Some—but far fewer—judges to the left of center have done this as well, including several judges nominated by Obama. But because of these judges’ corporate backgrounds, if you talk to elite liberal law students today who aspire to a career outside of just the corporate world, you often find they want to clerk for judges nominated by Jimmy Carter or Bill Clinton. The range of Harris’s professional network could help change that. She could stand out for her capacity to open doors for the next generation of liberal legal elites in multiple legal and political arenas.

Federal judges also matter because of their voices—their ability to persuade others of their jurisprudential worldview, through their written opinions, academic articles and public appearances. The past generation of federal judges has featured many more conservatives with powerful jurisprudential voices. For instance, a judge like Richard Posner on the United States Court of Appeals for the Seventh Circuit has become a legal celebrity.  With all of the quality judges that Obama has nominated, none has show a similar interest and aptitude.

Harris is different. She clearly has an interest in using her voice to project a liberal jurisprudential perspective.  At ACS, she was active in thinking about what vision of law would be compelling for many different audiences. She commented on a book that tried to provide a liberal vision of the Constitution, and she co-edited another book purporting to do the same. Harris would not just be interested in using her voice, but she would be effective at it.  She is an unusually engaging personality and speaker, and will convince the converted as well as persuade others.

Harris’s gender is another reason to applaud her nomination. The legal profession is famous for its glass ceiling. Obama has been quite good in nominating female judges, but when it comes to having powerful networks and effective public voices, female judges still lag behind their male counterparts. There are currently 55 active female judges on the federal courts of appeals. In the past five years, though, the 13 top judges at helping their law clerks obtain Supreme Court clerkships are all men. Moreover, one study found that only 1 of the 16 most cited federal appellate judges, as of 2008, was a woman. Harris would be in a good position to help crack the glass ceiling that female judges often face.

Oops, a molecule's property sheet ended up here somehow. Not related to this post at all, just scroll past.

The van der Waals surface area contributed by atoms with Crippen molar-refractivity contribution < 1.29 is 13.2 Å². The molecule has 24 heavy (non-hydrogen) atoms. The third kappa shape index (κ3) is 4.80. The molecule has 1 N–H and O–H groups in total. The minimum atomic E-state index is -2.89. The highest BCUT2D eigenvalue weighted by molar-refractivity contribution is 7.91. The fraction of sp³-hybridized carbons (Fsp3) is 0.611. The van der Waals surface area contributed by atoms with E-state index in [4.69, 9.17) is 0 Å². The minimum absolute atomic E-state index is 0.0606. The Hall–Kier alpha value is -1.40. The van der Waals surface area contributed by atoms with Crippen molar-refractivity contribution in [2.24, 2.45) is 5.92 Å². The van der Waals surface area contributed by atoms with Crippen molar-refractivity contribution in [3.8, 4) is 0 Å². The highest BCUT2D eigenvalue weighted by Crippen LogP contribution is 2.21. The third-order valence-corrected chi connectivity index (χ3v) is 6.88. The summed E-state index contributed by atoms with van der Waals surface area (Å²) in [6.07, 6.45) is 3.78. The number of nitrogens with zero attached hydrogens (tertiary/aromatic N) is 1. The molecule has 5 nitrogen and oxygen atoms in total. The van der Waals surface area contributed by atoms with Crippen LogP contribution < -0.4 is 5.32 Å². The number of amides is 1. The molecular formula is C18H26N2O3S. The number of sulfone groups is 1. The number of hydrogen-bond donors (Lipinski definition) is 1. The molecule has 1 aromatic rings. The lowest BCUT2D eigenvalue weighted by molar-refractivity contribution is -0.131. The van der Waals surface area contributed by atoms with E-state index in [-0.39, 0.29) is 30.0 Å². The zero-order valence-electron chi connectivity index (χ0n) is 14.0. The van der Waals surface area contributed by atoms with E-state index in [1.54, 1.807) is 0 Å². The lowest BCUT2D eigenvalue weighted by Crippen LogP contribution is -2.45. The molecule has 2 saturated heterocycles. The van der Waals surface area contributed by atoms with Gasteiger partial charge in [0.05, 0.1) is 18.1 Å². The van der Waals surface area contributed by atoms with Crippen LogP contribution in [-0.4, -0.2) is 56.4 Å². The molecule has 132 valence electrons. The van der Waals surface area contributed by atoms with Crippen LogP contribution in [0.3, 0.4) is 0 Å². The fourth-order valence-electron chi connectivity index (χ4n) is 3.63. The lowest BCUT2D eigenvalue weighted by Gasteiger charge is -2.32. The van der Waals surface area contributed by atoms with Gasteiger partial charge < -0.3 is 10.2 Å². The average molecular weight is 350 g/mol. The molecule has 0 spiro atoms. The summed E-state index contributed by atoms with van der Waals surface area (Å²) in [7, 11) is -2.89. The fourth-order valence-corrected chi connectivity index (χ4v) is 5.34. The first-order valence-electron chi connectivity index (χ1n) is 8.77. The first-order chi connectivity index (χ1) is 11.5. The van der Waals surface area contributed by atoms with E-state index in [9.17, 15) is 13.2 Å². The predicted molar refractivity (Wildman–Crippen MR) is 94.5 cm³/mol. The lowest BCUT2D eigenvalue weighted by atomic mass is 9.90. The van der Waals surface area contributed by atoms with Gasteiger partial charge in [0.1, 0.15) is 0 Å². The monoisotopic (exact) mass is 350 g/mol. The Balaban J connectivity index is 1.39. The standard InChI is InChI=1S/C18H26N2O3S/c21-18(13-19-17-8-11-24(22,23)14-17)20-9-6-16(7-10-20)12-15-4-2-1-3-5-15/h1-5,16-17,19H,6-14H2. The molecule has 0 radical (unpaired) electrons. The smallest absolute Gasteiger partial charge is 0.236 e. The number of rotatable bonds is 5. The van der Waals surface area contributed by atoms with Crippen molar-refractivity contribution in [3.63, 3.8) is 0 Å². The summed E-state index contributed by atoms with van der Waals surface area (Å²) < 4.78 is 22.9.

To be sure, Harris cannot make good on her potential if the Senate does not confirm her. And there’s some reason to worry that it won’t: There have been a few other Obama nominees with similar backgrounds who were never confirmed by the Senate. The minority party in the Senate tends to slow down or eliminate judicial confirmations right before a Senate election. Given that the Republicans have a good shot at taking back the Senate, they might block judicial nominees even more than usual minority parties do as November elections approach. Their ability to do so is reduced because of the change in filibuster rules, but there are still some procedural tricks that they can use. Moreover, several of the 55 senators who vote with the Democrats are facing tough re-election battles in red states and might be reticent to vote for Harris.

Still, there are more reasons to be optimistic. Within 24 hours of Harris’s nomination, several prominent conservative lawyers publicly announced that they were impressed with the nomination. And nominees face a different world than they did several years ago, when the Republican minority could block any nominee it pleased.

Presidents come and go, but federal courts judge their policy accomplishments long after Presidents leave the White House.  By nominating Pamela Harris, with all that she has to offer, Obama has taken a major step towards ensuring that long after he has left the White House, his vision of the law will be in good judicial hands.